Why Disney Was a Better Artist than Picasso


Source of book image: http://ebooks-imgs.connect.com/ebooks/product/400/000/000/000/000/035/806/400000000000000035806_s4.jpg

(p. 275) The popularity of the creative arts, and the influence they exert, will depend ultimately on their quality and allure, on the delight and excitement they generate, and on demotic choices. Picasso set his faith against nature, and burrowed within himself. Disney worked with nature, stylizing it, anthropomorphizing it, and surrealizing it, but ultimately reinforcing it. That is why his ideas form so many powerful palimpsests in the visual vocabulary of the world in the early twenty-first century, and will continue to shine through, while the ideas of Picasso, powerful though they were for much of the twentieth century, will gradually fade and seem outmoded, as representational art returns to favor. In the end nature is the strongest force of all.

Johnson, Paul M. Creators: From Chaucer and Durer to Picasso and Disney. New York: HarperCollins, 2006.
(Note: I am grateful to John Devereux for telling me about Paul Johnson’s views on Picasso and Disney.)

Economists Find TV Improved Children’s Cognitive Ability


Source of photo: online version of the WSJ article quoted and cited below.

(p. A1) It didn’t take long after America started tuning in to television that people started to worry about what it was doing to children. “When it offers a daily diet of Western pictures and vaudeville by the hour, television often seems destined to entertain the child into a state of mental paralysis,” wrote The New York Times in 1949.

A generation later, the Scholastic Aptitude Test scores of college-bound teenagers had fallen significantly. A 1977 panel appointed by the College Entrance Examination Board suggested television bore some blame for the drop. Indeed, the decline began in the mid-1960s, just as the first students heavily exposed to TV took their SATs.

But University of Chicago Graduate School of Business economists Matthew Gentzkow and Jesse Shapiro aren’t sure that TV has been all that bad for kids. In a paper published in the Quarterly Journal of Economics this year, they presented a series of analyses that showed that the advent of television might actually have had a positive effect on children’s cognitive ability.

. . .
(p. A8) The economists . . . looked at results of a survey of 800 U.S. schools that administered tests to 346,662 sixth-grade, ninth-grade and 12th-grade students in 1965. Their finding: Adjusting for differences in household income, parents’ educational background and other factors, children who lived in cities that gave them more exposure to television in early childhood performed better on the tests than those with less exposure.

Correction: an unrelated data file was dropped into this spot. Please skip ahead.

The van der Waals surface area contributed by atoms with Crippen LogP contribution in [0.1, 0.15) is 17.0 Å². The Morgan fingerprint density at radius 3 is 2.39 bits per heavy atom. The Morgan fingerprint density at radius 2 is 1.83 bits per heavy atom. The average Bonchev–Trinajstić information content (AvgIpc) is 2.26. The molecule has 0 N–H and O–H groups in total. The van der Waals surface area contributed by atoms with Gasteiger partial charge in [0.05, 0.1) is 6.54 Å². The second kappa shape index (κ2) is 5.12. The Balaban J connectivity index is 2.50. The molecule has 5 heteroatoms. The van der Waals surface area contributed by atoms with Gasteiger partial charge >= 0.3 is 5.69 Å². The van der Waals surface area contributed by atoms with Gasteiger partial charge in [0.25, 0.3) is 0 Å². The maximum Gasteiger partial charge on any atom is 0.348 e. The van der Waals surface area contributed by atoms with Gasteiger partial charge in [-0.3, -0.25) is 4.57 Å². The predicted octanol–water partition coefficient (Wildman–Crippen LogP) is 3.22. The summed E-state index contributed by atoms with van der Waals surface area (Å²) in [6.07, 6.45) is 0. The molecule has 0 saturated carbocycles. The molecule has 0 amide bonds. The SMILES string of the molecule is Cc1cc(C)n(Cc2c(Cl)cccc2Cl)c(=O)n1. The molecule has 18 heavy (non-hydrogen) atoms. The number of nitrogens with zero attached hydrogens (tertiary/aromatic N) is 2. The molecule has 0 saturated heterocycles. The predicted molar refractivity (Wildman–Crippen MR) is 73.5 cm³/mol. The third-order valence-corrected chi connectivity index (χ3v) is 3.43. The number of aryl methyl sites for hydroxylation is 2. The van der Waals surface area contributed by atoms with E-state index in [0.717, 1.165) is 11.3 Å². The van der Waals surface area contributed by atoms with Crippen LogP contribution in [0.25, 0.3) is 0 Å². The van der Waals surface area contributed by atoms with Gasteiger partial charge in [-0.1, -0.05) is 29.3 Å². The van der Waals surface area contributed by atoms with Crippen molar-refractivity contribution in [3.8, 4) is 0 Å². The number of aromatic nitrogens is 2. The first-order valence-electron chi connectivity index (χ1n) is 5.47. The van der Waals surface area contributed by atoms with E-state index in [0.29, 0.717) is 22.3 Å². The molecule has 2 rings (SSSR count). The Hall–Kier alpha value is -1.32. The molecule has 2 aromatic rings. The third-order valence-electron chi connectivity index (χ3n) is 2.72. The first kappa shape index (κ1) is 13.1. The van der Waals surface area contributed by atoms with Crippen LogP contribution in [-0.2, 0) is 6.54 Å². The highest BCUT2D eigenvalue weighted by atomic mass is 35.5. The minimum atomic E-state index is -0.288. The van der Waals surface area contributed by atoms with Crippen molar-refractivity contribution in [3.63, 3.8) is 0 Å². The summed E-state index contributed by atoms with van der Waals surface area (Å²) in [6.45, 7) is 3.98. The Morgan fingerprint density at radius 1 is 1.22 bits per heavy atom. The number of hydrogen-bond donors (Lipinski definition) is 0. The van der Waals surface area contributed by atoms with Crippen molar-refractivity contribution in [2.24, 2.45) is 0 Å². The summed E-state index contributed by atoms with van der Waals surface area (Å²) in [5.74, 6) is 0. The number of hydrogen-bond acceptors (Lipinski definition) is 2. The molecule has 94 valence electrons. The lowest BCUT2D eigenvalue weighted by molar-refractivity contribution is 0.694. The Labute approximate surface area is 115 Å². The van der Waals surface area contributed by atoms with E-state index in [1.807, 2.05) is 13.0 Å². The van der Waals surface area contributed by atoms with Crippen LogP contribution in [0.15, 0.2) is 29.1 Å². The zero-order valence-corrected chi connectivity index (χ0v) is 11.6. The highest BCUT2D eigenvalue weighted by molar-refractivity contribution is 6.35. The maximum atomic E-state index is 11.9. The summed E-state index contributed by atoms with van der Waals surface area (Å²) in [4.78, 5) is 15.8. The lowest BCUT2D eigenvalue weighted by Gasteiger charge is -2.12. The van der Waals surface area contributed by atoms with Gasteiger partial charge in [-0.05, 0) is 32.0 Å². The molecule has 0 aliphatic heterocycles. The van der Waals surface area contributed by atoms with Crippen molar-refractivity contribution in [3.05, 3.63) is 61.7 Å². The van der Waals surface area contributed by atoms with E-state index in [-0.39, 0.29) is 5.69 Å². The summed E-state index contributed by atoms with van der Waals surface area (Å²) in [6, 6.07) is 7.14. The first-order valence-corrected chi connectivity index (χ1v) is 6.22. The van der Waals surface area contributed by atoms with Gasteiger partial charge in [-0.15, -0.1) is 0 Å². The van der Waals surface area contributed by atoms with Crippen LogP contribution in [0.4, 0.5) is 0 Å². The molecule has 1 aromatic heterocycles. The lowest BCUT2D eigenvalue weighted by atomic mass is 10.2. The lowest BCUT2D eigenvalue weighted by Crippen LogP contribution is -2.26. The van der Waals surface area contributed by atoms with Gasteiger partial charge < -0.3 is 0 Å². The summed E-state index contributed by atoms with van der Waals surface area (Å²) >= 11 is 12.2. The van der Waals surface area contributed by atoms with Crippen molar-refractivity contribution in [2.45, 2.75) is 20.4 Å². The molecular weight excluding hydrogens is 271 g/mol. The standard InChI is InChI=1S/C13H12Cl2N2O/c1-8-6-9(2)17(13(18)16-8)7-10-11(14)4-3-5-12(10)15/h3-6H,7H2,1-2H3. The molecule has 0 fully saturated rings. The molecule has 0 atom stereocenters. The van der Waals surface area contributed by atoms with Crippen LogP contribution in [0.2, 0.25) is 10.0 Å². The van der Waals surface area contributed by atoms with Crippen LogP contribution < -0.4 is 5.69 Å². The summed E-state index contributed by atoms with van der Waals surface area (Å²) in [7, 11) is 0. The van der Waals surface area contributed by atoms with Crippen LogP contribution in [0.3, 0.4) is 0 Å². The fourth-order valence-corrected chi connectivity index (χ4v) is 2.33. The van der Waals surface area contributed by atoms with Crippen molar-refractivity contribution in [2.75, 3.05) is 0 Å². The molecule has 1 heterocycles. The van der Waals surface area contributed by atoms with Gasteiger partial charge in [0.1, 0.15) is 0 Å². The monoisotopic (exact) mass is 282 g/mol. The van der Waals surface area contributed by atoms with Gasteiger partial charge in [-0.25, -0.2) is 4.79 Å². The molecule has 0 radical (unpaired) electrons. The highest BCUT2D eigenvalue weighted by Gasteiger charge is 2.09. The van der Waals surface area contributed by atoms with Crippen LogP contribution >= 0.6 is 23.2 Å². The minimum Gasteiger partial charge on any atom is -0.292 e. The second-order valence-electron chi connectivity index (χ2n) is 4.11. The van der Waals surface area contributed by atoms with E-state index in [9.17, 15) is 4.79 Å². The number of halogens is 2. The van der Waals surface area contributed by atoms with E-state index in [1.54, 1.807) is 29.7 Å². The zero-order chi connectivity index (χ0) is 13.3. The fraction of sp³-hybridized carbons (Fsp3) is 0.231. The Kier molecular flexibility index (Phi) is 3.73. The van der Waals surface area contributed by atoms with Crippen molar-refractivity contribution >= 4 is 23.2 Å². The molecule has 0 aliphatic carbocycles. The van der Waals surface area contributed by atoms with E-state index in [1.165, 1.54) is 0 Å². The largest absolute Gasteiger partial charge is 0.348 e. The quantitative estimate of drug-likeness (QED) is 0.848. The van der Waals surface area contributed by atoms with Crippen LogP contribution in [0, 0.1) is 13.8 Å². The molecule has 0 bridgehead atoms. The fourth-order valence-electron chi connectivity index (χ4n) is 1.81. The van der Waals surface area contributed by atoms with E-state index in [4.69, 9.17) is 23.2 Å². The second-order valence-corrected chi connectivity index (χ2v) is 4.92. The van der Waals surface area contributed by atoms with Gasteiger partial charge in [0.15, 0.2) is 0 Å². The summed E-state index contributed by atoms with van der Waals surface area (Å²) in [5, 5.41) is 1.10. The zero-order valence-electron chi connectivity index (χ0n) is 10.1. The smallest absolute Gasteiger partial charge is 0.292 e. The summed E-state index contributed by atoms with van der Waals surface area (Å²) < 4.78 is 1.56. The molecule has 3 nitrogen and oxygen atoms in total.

The economists found that television was especially positive for children in households where English wasn’t the primary language and parents’ education level was lower. “We don’t exactly know why that is, but a plausible interpretation is that the effect of television on cognitive development depends on what other kinds of activity television is substituting for,” says Mr. Shapiro, 28.

For the full story, see:
JUSTIN LAHART. “A New View On TV; Economists Probe the Data on Television Watching And Find It’s Not All Bad; Better Test Scores?” The Wall Street Journal (Sat., SEPTEMBER 6, 2008): A1 & A8.
(Note: ellipses added.)
If you are interesting in further reading that is in the same vein as the article above, consult:
Johnson, Steven. Everything Bad Is Good for You. New York: Riverhead Trade, 2006.

Coffee Facilitated the Age of Enlightenment

(p. 54) Coffee is a stimulant that has been clinically proven to improve cognitive function—particularly for memory-related tasks—during the first cup or two. Increase the amount of “smart” drugs flowing through individual brains, and the collective intelligence of the culture will become smarter, if enough people get hooked. Create enough caffeine-abusers in your society and you’ll be statistically more likely to launch an Age of Reason. That may itself sound like the self-justifying fantasy of a longtime coffee-drinker, but to connect coffee plausibly to the Age of Enlightenment you have to consider the context of recreational drug abuse in seventeenth-century Europe. Coffee-drinkers are not necessarily smarter, in the long run, than those who abstain from caffeine. (Even if they are smarter for that first cup.) But when coffee originally arrived as a mass phenomenon in the mid-1600s,it was not seducing a culture of perfect sobriety. It was replacing alcohol as the daytime drug of choice. The historian Tom Standage writes in his ingenious A History of the World in Six Glasses: